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Death and geography

I once predicted the demise of the mainframe – for a few minutes.  I’d been running a pan-European survey project for a major computer manufacturer into the market for all sizes of computers for the coming seven years.  Extrapolating from history, mainframes would be dead within seven years.  My truly-brilliant boss told me that “things don’t work that way”, and saved me from myself.  We did the survey back in 1984 (spooky!).  Mainframes are still with us.  They look a bit different today, though.

On the same basis, expectations of the demise of European exchanges are probably exaggerated.  But exchanges may look different in a few years’ time.

At the moment, dealing rooms are fighting a geography battle, and using technology to do it.  They are distant from the execution venues that they want to trade on, and they are using technology to cover the distance faster.  Latency is the keyword.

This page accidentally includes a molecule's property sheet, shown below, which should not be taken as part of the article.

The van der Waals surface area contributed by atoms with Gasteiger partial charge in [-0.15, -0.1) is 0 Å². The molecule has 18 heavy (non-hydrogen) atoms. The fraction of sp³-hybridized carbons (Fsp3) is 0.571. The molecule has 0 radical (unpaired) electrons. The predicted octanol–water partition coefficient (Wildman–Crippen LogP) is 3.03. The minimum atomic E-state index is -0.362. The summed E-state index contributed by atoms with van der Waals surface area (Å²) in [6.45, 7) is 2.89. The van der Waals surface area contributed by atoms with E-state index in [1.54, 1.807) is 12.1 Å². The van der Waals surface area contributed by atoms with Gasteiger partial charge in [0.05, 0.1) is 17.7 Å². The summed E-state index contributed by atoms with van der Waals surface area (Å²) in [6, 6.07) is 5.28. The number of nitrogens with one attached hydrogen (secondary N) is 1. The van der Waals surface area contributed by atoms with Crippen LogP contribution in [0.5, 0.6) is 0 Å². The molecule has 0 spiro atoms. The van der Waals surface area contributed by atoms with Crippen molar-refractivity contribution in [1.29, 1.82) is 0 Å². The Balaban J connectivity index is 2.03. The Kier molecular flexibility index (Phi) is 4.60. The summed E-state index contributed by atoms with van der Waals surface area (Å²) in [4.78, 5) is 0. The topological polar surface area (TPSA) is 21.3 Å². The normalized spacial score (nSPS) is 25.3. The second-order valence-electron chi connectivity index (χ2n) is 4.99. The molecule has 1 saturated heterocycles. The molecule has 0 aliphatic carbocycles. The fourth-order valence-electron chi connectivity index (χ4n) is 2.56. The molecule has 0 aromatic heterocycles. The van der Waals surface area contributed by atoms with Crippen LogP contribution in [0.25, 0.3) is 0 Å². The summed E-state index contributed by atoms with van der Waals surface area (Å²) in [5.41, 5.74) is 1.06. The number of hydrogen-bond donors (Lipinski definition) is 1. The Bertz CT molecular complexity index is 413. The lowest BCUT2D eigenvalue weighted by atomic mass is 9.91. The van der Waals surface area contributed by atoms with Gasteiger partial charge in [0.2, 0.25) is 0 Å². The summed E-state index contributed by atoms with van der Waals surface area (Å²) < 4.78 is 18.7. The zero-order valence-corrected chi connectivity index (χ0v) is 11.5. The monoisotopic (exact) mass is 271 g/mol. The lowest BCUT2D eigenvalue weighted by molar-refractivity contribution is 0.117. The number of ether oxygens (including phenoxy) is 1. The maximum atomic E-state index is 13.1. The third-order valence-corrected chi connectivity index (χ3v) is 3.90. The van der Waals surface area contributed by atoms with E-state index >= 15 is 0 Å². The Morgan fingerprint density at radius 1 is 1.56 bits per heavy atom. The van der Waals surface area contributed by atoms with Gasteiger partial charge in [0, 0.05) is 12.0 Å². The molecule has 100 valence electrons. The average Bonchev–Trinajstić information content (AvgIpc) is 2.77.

There’s that old joke – the American tourist who’s lost in the heart of Ireland, and who asks a local for the way to Dublin.  The local’s response was “If I wanted to get to Dublin, I wouldn’t start from here!”  At the moment, dealing rooms are trying to get to execution venues by starting from somewhere else – somewhere where the execution venue isn’t.

Once the different firms’ technological edge gets evened out, and everybody is using the darkest fibre and the fastest processing, maybe the next competitive step will be to change the geography – to bring the execution venues closer to the dealing rooms.  Dealing functionality and execution venues would then cluster together as physically close as they can get.  They would share the same geography.

Exchanges that are in the wrong geography would reduce in size and importance.  But they are unlikely to die.  Things don’t work that way.


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